baby dave hysteria

BABY DAVE // Your Friendly Neighbourhood Rockstars

Meet Baby Dave: the Hobart duo ready to knock (or is that rock?) your socks off.

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They’ve been tearing it up in their home city for years, and now they’re set to make a big splash with their latest single, Heartbreaker. It’s a killer track that commands attention, and we wanted to know more, so we got Joe Stone (bass and vocals) and Theo Idstrom (drums) on a line for a chat.

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Let’s get the band introduced.

Joe: We’re Baby Dave, the self-described friendly neighbourhood two-piece from Hobart. We’ve been going since 2018. Just two mates from college who liked Royal Blood.

Theo: We had this opportunity from the Tasmanian rock challenge; we thought we’d give it a go. Joe put some pretty cool pedals on his pedalboard and was able to pump out a lot of sounds from the one instrument. 

What’s the story behind the band name?

Theo: [laughs] We just couldn’t find a band name. I was thinking of the most stupid things, like Soggy Weetbix and stuff like that. One of my uncles is named Dave. That just made me think, you never really see babies called Dave.

Joe: When Theo originally pitched Baby Dave to me, I was against it. I just thought WHY and he said, ‘who looks at a baby and says, Dave?’

Theo: It just rolls off the tongue. We didn’t think the band would go further than the rock challenge, now we’re in too deep to change it. In retrospect, we might have tried to pick a more professional name, but these things happen.

Look, it could’ve been worse. You could’ve gone with Baby Graham.

Theo: [laughs] We also thought of Baby Craig.

Joe: Craig’s just a name you get when you hit 30. Or Keith. There’s a lot of names you could put, but Baby Dave just looks good written down as well. 

So when it comes to songwriting, how do the two of you approach that?

Joe: It’s always been riffs first, song second, and then some lyrics thrown over the top. We did that with our debut EP, but now we’re just trying to experiment. We don’t want everything to sound the same. We’re going to see what ‘lyrics first’ sounds like. If it sucks, we’ll know not to do it again.

Do you think there’s been much of a change in your sound from your debut EP till now?

Both: Big time.

Joe: We’d only recorded stuff for mates projects, like really terrible covers and maybe one or two demos. When we did the EP, we smashed it out in 14-hours. It was a cooked day, but we learnt a lot (laughs).

Theo: From there, we solidified our sound. 

Joe: It’s been two years since we recorded the EP. We’ve had time to develop and get constructive criticism from others on where our sound could go.

Theo: The people who’ve listened to Heartbreaker so far have said we really have our sound now. They’ve said it sounds like our live shows. Now, we’re just more confident in how we want to write our songs.

I just didn’t know where my head sat.  I was a bit pissed off with everything going on.

[ Joe Stone ]

What’s one piece of feedback that’s stuck with you?

Joe: We didn’t have a massive budget for our debut EP. It had a really raw sound, and we were happy with it, but there wasn’t much in the way of post-production. We were rushing everything, and some people told us to spend more time solidifying what we want. Heartbreaker captures the energy we wanted, but it takes it to a more professional standard.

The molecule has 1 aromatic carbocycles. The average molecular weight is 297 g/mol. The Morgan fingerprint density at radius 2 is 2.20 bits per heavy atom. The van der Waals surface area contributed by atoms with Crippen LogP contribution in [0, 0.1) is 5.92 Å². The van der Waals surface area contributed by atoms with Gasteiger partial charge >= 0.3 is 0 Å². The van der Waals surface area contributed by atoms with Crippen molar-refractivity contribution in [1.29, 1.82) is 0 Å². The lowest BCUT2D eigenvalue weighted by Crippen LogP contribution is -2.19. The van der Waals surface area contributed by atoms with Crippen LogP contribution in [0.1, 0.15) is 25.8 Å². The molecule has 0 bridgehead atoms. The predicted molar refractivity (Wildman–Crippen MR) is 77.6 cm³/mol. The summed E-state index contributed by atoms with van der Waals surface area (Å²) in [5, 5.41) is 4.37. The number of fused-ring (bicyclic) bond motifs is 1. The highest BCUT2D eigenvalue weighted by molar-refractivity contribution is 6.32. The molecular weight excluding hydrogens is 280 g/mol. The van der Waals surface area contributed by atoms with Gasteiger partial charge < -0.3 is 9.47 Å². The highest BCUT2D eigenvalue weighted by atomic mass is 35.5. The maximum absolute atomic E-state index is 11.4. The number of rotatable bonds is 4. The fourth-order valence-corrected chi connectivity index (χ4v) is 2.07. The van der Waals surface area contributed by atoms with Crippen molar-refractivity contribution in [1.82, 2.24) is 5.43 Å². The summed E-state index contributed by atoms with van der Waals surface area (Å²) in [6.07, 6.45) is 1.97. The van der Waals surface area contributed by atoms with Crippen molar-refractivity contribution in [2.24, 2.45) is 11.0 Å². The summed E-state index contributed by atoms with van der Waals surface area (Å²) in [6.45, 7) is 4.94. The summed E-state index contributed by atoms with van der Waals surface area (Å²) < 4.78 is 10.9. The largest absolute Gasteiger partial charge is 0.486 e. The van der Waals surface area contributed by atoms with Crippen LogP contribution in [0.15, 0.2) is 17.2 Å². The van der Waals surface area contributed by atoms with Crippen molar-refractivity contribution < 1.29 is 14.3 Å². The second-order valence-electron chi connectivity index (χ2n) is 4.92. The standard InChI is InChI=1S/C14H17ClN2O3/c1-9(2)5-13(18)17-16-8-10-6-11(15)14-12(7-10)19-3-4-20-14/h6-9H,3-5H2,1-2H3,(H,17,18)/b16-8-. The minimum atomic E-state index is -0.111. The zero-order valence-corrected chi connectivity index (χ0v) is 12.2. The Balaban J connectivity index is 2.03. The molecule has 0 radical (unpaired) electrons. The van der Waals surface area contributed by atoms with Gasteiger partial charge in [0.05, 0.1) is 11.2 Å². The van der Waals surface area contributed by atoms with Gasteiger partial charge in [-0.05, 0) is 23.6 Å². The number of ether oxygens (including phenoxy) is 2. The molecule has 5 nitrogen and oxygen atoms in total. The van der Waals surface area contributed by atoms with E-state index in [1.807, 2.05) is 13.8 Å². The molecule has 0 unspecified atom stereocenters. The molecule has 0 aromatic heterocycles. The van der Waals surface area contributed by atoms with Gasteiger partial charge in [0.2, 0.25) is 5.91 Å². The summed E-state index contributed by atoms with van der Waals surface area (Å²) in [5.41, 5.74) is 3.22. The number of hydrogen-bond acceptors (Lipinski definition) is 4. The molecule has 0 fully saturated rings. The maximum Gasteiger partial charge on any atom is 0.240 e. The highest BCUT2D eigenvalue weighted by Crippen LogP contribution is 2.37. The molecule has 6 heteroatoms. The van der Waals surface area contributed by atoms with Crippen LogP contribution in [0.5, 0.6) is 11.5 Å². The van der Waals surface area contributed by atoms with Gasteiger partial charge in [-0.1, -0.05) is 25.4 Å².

Let’s talk about your single Heartbreaker. Joe, you’ve said it came out of a tumultuous time in your life. 

Joe: My entire life was getting flipped on its head. I was moving house, my previous job was cutting my shifts, I was starting a new job, and I had a relationship that was turning long distance. I just didn’t know where my head sat.  I was a bit pissed off with everything going on.

Theo: You came up with this really cool riff. It was high energy and faster than our other stuff.

Joe: Yeah. Real angry tones. It encapsulated how I was feeling at the time. 

Tell us about the scene in Hobart. What’s it like being part of it?

Joe: Everyone knows everyone; it’s so fun. Your friends will come to your gig and invite their friends, and then you’ll have a whole group.  We’re only a two-piece, but we play super loud. Often, we’ve had those friends of friends come up to us to say our performance was much more than they were expecting. Then it’ll be a snowball thing. They’ll come to the next gig, and they’ll bring their mates. 

Hobart’s scene is almost a bit underground, but it’s diverse. Acts like Luca Brasi, A. Swayze & the Ghosts, and The Sleepyheads have put us on the map. Now, people are starting to hear a bit more from Tasmania. 

Who are some of the bands biggest inspirations?

Theo: Royal Blood, Muse, and The Black Keys.

Joe: The White Stripes too. Theo and I both come from blues and folk backgrounds, but I also grew up in the punk scene. We draw from a lot of different areas. Our live shows tap into that punk atmosphere. They’re high energy and raw.  

What’s in store for 2021?

Theo: We’re going to try to do some shows on the mainland for the first time. 

Joe: We’ll be playing riffs and sinking tins [laughs]. We’ve got a few songs written; we might record a few more for the rest of the year. We both have pretty busy schedules. Whenever we can get together and write a few songs, we do. We have one pre-recorded track in the bank. We just need to do some production on it, but that might drop towards the end of the year. Then we might begin work on another EP at the end of the year. We’ll see which way the wind blows.

FOR FANS OF: Royal Blood, Muse, The Black Keys

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